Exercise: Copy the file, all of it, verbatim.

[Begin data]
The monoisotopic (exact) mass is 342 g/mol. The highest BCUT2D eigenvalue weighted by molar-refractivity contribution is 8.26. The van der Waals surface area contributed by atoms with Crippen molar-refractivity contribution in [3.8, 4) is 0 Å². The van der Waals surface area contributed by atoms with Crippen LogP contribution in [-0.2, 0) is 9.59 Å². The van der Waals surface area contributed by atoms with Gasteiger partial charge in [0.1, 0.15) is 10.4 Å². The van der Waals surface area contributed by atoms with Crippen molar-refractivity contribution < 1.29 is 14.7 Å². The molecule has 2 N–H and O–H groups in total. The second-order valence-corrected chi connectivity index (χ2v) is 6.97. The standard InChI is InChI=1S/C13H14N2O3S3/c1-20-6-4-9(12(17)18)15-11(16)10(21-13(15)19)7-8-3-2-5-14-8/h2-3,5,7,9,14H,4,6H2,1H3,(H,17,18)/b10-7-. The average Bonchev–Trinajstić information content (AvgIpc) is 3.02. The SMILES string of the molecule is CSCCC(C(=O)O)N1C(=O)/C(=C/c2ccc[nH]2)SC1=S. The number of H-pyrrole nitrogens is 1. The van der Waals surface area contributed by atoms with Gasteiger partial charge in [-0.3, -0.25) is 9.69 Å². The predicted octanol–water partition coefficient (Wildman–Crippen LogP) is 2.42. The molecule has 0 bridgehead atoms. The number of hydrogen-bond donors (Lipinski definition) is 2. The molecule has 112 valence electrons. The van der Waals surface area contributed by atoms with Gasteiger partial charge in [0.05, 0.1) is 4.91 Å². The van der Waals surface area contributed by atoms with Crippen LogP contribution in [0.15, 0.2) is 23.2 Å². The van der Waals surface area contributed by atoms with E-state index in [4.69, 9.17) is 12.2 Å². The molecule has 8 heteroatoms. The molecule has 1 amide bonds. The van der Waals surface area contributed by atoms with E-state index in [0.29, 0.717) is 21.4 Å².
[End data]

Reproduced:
The monoisotopic (exact) mass is 342 g/mol. The highest BCUT2D eigenvalue weighted by molar-refractivity contribution is 8.26. The van der Waals surface area contributed by atoms with Crippen molar-refractivity contribution in [3.8, 4) is 0 Å². The van der Waals surface area contributed by atoms with Crippen LogP contribution in [-0.2, 0) is 9.59 Å². The van der Waals surface area contributed by atoms with Gasteiger partial charge in [0.1, 0.15) is 10.4 Å². The van der Waals surface area contributed by atoms with Crippen molar-refractivity contribution < 1.29 is 14.7 Å². The molecule has 2 N–H and O–H groups in total. The second-order valence-corrected chi connectivity index (χ2v) is 6.97. The standard InChI is InChI=1S/C13H14N2O3S3/c1-20-6-4-9(12(17)18)15-11(16)10(21-13(15)19)7-8-3-2-5-14-8/h2-3,5,7,9,14H,4,6H2,1H3,(H,17,18)/b10-7-. The average Bonchev–Trinajstić information content (AvgIpc) is 3.02. The SMILES string of the molecule is CSCCC(C(=O)O)N1C(=O)/C(=C/c2ccc[nH]2)SC1=S. The number of H-pyrrole nitrogens is 1. The van der Waals surface area contributed by atoms with Gasteiger partial charge in [-0.3, -0.25) is 9.69 Å². The predicted octanol–water partition coefficient (Wildman–Crippen LogP) is 2.42. The molecule has 0 bridgehead atoms. The number of hydrogen-bond donors (Lipinski definition) is 2. The molecule has 112 valence electrons. The van der Waals surface area contributed by atoms with Gasteiger partial charge in [0.05, 0.1) is 4.91 Å². The van der Waals surface area contributed by atoms with Crippen LogP contribution in [0.15, 0.2) is 23.2 Å². The van der Waals surface area contributed by atoms with E-state index in [4.69, 9.17) is 12.2 Å². The molecule has 8 heteroatoms. The molecule has 1 amide bonds. The van der Waals surface area contributed by atoms with E-state index in [0.29, 0.717) is 21.4 Å².